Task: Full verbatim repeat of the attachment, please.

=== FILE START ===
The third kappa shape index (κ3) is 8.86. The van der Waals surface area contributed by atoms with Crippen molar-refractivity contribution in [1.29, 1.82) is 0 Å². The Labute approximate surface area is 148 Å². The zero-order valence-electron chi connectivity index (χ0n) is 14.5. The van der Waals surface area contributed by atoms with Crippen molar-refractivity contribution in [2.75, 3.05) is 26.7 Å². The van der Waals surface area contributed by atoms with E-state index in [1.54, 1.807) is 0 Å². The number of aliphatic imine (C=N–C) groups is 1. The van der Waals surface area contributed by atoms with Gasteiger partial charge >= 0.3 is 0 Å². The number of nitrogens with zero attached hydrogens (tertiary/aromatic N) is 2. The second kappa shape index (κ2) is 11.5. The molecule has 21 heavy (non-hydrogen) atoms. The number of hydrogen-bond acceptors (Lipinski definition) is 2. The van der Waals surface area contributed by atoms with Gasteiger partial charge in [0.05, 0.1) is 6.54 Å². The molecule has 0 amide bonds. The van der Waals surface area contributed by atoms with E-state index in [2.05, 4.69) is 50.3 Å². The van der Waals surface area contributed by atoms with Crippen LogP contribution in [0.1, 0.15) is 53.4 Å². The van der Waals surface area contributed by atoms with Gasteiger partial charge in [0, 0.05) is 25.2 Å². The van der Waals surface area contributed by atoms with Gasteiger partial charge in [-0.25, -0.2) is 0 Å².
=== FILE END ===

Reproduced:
The third kappa shape index (κ3) is 8.86. The van der Waals surface area contributed by atoms with Crippen molar-refractivity contribution in [1.29, 1.82) is 0 Å². The Labute approximate surface area is 148 Å². The zero-order valence-electron chi connectivity index (χ0n) is 14.5. The van der Waals surface area contributed by atoms with Crippen molar-refractivity contribution in [2.75, 3.05) is 26.7 Å². The van der Waals surface area contributed by atoms with E-state index in [1.54, 1.807) is 0 Å². The number of aliphatic imine (C=N–C) groups is 1. The van der Waals surface area contributed by atoms with Gasteiger partial charge >= 0.3 is 0 Å². The number of nitrogens with zero attached hydrogens (tertiary/aromatic N) is 2. The second kappa shape index (κ2) is 11.5. The molecule has 21 heavy (non-hydrogen) atoms. The number of hydrogen-bond acceptors (Lipinski definition) is 2. The van der Waals surface area contributed by atoms with Gasteiger partial charge in [0.05, 0.1) is 6.54 Å². The molecule has 0 amide bonds. The van der Waals surface area contributed by atoms with E-state index in [2.05, 4.69) is 50.3 Å². The van der Waals surface area contributed by atoms with Crippen LogP contribution in [0.1, 0.15) is 53.4 Å². The van der Waals surface area contributed by atoms with Gasteiger partial charge in [0, 0.05) is 25.2 Å². The van der Waals surface area contributed by atoms with Gasteiger partial charge in [-0.25, -0.2) is 0 Å².